Is a college degree essential for working in human resources?
If you asked a group of people about the importance of a college education and degree, some people would say that it is overrated or even unnecessary. Still, U.S. Census Bureau statistics have always shown that the median income of someone with a degree is higher than those who are not college educated. But the advantages of having a college degree don’t stop with higher salaries—it also means increased likelihood of promotions within the workplace and quite often, it means getting the interview over someone who does not have the degree.
Human resources as an industry has evolved greatly over the past two decades. Many new methods and technologies have affected how HR professionals do their job—and possibly even made it a bit more complex. You can work as a human resources professional without a college degree but you will be limited to entry-level positions and would most likely stagnate there for a long time. If you speak with older, senior HR directors and managers, you will find some that tell you that they built their career from the ground up—that they worked hard and gained knowledge on their own to get to the position that they are in today.
However, these people are the exception to the rule. Also, starting from the ground up with no degree is harder to do today than it would have been 15, 20 or 25 years ago. Employers today expect more, and the employees that an HR professional is serving expect more as well. In order to succeed as a human resources professional, one has to be extremely competent and knowledgeable.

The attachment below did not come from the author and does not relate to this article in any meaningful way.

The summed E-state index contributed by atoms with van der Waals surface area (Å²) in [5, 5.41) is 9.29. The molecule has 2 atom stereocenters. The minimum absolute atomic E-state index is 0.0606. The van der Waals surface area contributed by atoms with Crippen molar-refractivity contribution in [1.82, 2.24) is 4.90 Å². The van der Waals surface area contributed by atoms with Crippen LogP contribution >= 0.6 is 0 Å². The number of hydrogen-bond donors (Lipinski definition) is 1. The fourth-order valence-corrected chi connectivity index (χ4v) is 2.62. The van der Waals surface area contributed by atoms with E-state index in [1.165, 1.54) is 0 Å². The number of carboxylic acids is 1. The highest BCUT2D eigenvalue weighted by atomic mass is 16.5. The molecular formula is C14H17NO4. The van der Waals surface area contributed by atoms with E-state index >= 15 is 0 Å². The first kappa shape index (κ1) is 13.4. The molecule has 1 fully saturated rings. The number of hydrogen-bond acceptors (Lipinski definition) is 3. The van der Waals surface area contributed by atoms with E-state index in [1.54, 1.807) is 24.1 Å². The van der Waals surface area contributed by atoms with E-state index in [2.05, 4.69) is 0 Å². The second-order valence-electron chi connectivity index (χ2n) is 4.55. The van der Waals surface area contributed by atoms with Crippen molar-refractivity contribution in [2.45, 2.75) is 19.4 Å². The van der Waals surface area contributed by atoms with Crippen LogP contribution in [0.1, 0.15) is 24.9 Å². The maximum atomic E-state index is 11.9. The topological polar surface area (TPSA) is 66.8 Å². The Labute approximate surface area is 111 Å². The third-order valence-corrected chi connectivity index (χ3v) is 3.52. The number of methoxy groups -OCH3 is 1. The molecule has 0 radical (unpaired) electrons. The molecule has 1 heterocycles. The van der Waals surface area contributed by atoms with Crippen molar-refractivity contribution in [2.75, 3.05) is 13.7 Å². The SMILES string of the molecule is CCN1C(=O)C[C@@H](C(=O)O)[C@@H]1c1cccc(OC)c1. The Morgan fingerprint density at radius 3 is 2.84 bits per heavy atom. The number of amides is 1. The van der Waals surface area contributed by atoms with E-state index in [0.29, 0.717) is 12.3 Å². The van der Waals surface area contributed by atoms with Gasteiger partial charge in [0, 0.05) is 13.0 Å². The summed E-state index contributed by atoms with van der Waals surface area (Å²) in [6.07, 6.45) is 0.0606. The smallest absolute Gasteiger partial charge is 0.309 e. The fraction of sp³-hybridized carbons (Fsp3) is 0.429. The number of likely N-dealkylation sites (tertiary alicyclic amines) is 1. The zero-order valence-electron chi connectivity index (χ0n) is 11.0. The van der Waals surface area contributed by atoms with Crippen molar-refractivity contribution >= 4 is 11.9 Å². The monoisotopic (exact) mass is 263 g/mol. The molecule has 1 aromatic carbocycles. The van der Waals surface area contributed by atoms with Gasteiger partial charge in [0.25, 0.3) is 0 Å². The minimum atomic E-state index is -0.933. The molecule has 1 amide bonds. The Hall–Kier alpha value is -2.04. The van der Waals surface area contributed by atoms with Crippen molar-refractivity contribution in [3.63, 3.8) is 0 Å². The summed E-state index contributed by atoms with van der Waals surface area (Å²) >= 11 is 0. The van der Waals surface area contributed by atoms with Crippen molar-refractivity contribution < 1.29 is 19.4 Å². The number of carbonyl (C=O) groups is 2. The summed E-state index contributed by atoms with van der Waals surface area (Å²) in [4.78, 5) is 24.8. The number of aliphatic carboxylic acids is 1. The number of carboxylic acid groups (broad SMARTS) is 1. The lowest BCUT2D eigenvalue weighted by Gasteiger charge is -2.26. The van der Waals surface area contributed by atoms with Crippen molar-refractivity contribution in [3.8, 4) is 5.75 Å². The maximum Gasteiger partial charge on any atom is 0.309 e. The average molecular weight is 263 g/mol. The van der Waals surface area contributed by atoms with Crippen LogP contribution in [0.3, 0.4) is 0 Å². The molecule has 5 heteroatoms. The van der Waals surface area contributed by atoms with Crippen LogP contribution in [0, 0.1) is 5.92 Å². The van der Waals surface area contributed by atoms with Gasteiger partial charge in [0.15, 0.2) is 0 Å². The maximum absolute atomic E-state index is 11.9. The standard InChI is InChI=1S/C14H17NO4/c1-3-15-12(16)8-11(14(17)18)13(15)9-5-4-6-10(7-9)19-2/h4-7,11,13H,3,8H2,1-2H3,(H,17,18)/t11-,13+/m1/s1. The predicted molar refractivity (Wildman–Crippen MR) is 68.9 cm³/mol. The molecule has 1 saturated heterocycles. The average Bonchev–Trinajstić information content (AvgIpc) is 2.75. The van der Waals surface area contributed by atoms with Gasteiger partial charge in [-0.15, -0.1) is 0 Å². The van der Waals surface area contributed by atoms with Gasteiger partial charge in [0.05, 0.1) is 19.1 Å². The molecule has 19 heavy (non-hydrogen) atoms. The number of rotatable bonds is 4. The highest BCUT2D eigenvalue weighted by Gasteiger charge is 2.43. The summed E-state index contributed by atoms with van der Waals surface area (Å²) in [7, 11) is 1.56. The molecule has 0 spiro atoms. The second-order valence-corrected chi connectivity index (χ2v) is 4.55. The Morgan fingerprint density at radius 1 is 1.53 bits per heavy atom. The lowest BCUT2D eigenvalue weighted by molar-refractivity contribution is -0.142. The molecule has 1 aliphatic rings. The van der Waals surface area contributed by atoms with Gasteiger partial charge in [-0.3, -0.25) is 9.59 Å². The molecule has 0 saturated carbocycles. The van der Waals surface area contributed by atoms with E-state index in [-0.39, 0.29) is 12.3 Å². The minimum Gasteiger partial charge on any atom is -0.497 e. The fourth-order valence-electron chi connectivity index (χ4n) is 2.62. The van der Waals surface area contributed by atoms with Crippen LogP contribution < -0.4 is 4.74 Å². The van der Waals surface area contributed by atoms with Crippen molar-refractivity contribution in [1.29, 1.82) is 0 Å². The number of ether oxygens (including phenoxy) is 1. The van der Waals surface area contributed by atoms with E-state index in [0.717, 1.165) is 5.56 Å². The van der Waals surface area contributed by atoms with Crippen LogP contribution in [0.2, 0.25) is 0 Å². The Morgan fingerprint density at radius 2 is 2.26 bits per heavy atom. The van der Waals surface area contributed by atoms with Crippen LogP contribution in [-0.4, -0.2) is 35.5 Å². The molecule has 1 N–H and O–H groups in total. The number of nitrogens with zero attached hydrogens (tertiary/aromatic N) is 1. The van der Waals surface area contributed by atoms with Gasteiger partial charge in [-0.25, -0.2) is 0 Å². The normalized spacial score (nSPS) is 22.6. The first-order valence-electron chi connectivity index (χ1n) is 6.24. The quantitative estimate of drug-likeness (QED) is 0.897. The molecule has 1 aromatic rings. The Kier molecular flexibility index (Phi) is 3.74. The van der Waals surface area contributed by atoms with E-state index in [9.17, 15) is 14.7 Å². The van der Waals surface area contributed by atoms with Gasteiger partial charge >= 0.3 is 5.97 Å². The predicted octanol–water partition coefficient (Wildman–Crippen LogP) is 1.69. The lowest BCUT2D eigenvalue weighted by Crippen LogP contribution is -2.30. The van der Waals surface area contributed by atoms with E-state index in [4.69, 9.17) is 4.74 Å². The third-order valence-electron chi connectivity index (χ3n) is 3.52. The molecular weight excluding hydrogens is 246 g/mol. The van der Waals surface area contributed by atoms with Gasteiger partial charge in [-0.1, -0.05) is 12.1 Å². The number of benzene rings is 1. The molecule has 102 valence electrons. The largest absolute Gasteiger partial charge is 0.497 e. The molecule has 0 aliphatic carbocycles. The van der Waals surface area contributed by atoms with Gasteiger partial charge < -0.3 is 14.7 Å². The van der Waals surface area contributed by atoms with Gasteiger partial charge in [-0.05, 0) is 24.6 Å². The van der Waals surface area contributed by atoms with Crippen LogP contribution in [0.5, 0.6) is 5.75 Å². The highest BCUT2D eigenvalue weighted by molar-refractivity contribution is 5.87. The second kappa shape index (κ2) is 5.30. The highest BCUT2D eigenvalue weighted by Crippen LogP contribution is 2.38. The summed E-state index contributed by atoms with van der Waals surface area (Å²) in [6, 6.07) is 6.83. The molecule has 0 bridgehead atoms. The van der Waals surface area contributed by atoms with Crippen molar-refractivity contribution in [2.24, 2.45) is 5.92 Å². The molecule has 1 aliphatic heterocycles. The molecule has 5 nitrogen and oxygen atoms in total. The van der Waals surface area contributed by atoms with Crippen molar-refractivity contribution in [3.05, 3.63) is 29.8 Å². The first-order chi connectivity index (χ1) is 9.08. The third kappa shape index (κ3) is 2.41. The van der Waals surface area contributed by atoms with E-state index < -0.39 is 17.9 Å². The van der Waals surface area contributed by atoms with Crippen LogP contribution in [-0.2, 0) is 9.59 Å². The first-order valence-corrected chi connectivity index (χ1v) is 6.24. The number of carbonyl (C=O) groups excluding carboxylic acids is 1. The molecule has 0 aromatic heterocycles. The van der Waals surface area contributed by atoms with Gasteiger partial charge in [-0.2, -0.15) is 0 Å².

What has also changed is that human resources professionals have been embraced by management and company owners. The human resources director is now typically part of the leadership team for the company. No longer is the HR department simply the ones who keep track of payroll and put an ad in the paper when a position opens. They have become strategists and advisors for the businesses they serve. This type of role is in line with having a college degree and some human resource professionals are seeking master’s degrees or a juris doctorate legal degree. These advanced degrees lead to more authority and responsibility with their employer, not to mention commanding higher salaries.
Human resources departments and positions are becoming more and more specialized. This trend began many years ago and it is ongoing. Within a human resources department there may be a recruiting manager, compensation and benefits manager and/or a training manager. However, HR departments still need those lower-level administrative tasks done, and this is a way to enter this field possibly without a bachelor’s degree. But regardless of the degree held or not held, someone entering human resources as their career path must be ready to be flexible and able to adapt to changes within the department and the company. They must also be studious—willing to study and learn about the responsibilities and methodologies of this dynamic field.
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